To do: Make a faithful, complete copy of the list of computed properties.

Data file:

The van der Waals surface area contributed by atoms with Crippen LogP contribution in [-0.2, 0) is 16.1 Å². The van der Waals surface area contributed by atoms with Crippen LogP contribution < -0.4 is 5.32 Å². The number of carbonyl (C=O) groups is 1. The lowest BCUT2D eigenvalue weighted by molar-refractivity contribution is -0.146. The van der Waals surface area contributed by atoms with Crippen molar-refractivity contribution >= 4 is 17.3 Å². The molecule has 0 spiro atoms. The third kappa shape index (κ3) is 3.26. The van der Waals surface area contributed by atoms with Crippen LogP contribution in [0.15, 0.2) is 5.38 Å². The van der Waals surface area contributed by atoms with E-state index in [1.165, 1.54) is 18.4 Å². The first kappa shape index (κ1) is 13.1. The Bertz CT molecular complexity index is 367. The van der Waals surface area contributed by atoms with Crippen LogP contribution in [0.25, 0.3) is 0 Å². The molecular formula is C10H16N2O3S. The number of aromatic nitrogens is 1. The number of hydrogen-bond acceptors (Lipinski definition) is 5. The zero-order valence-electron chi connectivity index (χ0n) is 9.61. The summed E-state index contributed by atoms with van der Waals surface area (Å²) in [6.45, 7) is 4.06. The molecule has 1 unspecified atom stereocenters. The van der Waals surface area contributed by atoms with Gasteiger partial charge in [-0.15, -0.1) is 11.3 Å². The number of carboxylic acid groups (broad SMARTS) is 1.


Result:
The van der Waals surface area contributed by atoms with Crippen LogP contribution in [-0.2, 0) is 16.1 Å². The van der Waals surface area contributed by atoms with Crippen LogP contribution < -0.4 is 5.32 Å². The number of carbonyl (C=O) groups is 1. The lowest BCUT2D eigenvalue weighted by molar-refractivity contribution is -0.146. The van der Waals surface area contributed by atoms with Crippen molar-refractivity contribution >= 4 is 17.3 Å². The molecule has 0 spiro atoms. The third kappa shape index (κ3) is 3.26. The van der Waals surface area contributed by atoms with Crippen LogP contribution in [0.15, 0.2) is 5.38 Å². The van der Waals surface area contributed by atoms with E-state index in [1.165, 1.54) is 18.4 Å². The first kappa shape index (κ1) is 13.1. The Bertz CT molecular complexity index is 367. The van der Waals surface area contributed by atoms with Crippen LogP contribution in [0.25, 0.3) is 0 Å². The molecular formula is C10H16N2O3S. The number of aromatic nitrogens is 1. The number of hydrogen-bond acceptors (Lipinski definition) is 5. The zero-order valence-electron chi connectivity index (χ0n) is 9.61. The summed E-state index contributed by atoms with van der Waals surface area (Å²) in [6.45, 7) is 4.06. The molecule has 1 unspecified atom stereocenters. The van der Waals surface area contributed by atoms with Gasteiger partial charge in [-0.15, -0.1) is 11.3 Å². The number of carboxylic acid groups (broad SMARTS) is 1.